April 4, 2014

Bottleneck Slide DIY

OK folks.

As a keen fan of slide guitar music, I thought I’d talk you through the art of making your own bottleneck.

Bottleneck 2 slider

But first, a brief history.

The great American Rock ‘n’ Roll artist Bo Diddley, famous for his square guitars and driving rhythms, got his name from a simple instrument called a Diddley Bow, which in turn finds it’s ancestry in African instruments. A diddley bow consists of a piece of wire stretched between 2 nails, usually banged into a wall. It’s stretched tight.

Then the player twangs the wire while sliding a piece of metal or glass along the wire. That produces a change in pitch, so that tunes can be made.

So it’s not a big leap forward to apply this principal to the guitar. If you “open tune” a guitar and run a slide along the strings, you produce the effect we all know and love. Some of the earliest recordings featuring slide guitar were made in the early 1920′s.

You could use a glass bottleneck, a bit of steel tubing or a specially made slide that is mostly used for “lap steel” playing. Some of the old blues artists used the blade of a pen knife.

Today, we are going to make a proper bottleneck.

First, you’re gonna need an empty wine bottle with a nice, straight neck. Make sure the straight section is long enough to cover your little finger.

Now, take a sharp file and etch a circle around the neck close to the “shoulder” of the bottle. So you should now have a line that goes right round the neck and joins up where the line started. It’s just a shallow “scratch” that acts as a guide when we do the serious filing. Now repeat the process at the other end of the neck. The gap between the 2 scratched circles should be slightly longer than the length of your little finger.

Now get a hacksaw and start to saw into the scratched lines. This should end up with a deep cut that goes all the way around the neck in 2 places. By the way, be very careful when you do this. I don’t want any fingers getting chopped off. So if you feel like you can’t do it yourself, ask someone else.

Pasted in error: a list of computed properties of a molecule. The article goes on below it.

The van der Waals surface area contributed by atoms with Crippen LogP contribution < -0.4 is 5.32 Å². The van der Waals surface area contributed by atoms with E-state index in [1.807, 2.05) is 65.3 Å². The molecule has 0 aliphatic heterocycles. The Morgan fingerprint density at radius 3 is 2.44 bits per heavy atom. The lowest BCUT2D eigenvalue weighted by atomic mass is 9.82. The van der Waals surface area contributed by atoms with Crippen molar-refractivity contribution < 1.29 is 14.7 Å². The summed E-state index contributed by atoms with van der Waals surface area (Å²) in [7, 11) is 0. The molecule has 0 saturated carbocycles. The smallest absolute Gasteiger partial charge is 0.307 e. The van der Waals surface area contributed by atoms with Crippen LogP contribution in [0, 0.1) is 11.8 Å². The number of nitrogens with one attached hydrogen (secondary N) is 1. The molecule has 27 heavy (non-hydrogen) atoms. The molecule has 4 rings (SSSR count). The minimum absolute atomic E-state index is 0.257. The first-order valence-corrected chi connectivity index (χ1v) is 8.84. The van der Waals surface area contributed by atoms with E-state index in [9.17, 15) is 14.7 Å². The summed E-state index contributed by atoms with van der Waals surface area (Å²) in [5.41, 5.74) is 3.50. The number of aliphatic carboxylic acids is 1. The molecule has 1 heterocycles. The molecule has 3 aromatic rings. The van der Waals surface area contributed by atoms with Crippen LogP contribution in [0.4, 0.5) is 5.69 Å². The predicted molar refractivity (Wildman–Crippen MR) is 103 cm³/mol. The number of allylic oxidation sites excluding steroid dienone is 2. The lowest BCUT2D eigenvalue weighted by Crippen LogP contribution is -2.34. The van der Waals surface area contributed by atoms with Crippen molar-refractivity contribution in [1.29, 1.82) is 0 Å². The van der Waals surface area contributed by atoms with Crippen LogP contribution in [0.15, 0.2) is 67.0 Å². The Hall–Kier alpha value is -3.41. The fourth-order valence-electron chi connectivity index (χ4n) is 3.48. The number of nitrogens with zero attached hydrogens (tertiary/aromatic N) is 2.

The etched lines you are creating should be a minimum of 1mm thick. Try to make it 2 mms.

How are you doing?

Next, stuff the bottle neck with a rag (I usually use a tea towel). It’s important that you really jam it in.

Here comes the interesting bit. Get a rubber mallet or similar. Definitely not a metal hammer. Now grip the bottle firmly by the neck with the main part of the bottle pointing away from you. It might be a good idea to wear goggles for this part. You might also want to wear some protective gloves.

Using the mallet, smack down sharply onto the shoulder of the bottle. Make sure you smack away from your body. If you’ve etched the line around the neck deep enough, the body of the bottle should break away cleanly from the neck. And if it does that, there will certainly be a sharp line of glass left on the neck bit that you need to file down immediately to avoid cutting yourself.

Now repeat the process. Stuff the neck with your rag and then smack down sharply onto the “lip” of the bottle neck. Once agin, file away any sharp edges before you do anything else.

So by now, you should have you very own hand-made bottleneck. I’ve had mine for many years and used it on countless sessions. And IMHO, glass sounds much better than metal.

Here’s few great slide players:

Bukka White

Derek Trucks

John Fahey

George Harrison

Elmore James

Posted by in Blog, Blues, Guitars and tagged as , , ,

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